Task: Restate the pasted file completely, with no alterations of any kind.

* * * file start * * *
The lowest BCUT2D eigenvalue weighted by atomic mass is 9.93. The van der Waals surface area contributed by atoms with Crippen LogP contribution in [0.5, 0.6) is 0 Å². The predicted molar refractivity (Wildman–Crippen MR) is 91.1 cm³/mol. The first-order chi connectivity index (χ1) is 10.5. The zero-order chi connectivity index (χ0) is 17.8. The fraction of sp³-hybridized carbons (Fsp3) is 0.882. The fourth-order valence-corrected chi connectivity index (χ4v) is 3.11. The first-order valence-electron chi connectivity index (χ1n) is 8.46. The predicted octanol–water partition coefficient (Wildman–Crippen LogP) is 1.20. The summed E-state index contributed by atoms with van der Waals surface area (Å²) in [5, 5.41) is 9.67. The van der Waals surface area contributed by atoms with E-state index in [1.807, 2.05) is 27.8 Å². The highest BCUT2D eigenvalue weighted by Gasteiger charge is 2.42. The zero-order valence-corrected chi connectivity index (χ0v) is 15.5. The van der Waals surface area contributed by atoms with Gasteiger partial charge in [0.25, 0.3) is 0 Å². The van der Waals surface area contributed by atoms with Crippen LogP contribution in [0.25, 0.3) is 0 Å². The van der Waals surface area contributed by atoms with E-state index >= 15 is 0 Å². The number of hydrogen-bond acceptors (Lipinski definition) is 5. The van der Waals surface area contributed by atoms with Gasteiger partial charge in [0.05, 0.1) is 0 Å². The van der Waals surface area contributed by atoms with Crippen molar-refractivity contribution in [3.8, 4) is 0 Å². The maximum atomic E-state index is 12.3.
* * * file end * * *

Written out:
The lowest BCUT2D eigenvalue weighted by atomic mass is 9.93. The van der Waals surface area contributed by atoms with Crippen LogP contribution in [0.5, 0.6) is 0 Å². The predicted molar refractivity (Wildman–Crippen MR) is 91.1 cm³/mol. The first-order chi connectivity index (χ1) is 10.5. The zero-order chi connectivity index (χ0) is 17.8. The fraction of sp³-hybridized carbons (Fsp3) is 0.882. The fourth-order valence-corrected chi connectivity index (χ4v) is 3.11. The first-order valence-electron chi connectivity index (χ1n) is 8.46. The predicted octanol–water partition coefficient (Wildman–Crippen LogP) is 1.20. The summed E-state index contributed by atoms with van der Waals surface area (Å²) in [5, 5.41) is 9.67. The van der Waals surface area contributed by atoms with E-state index in [1.807, 2.05) is 27.8 Å². The highest BCUT2D eigenvalue weighted by Gasteiger charge is 2.42. The zero-order valence-corrected chi connectivity index (χ0v) is 15.5. The van der Waals surface area contributed by atoms with Gasteiger partial charge in [0.25, 0.3) is 0 Å². The van der Waals surface area contributed by atoms with Crippen LogP contribution in [0.25, 0.3) is 0 Å². The van der Waals surface area contributed by atoms with E-state index >= 15 is 0 Å². The number of hydrogen-bond acceptors (Lipinski definition) is 5. The van der Waals surface area contributed by atoms with Gasteiger partial charge in [0.05, 0.1) is 0 Å². The van der Waals surface area contributed by atoms with Crippen molar-refractivity contribution in [3.8, 4) is 0 Å². The maximum atomic E-state index is 12.3.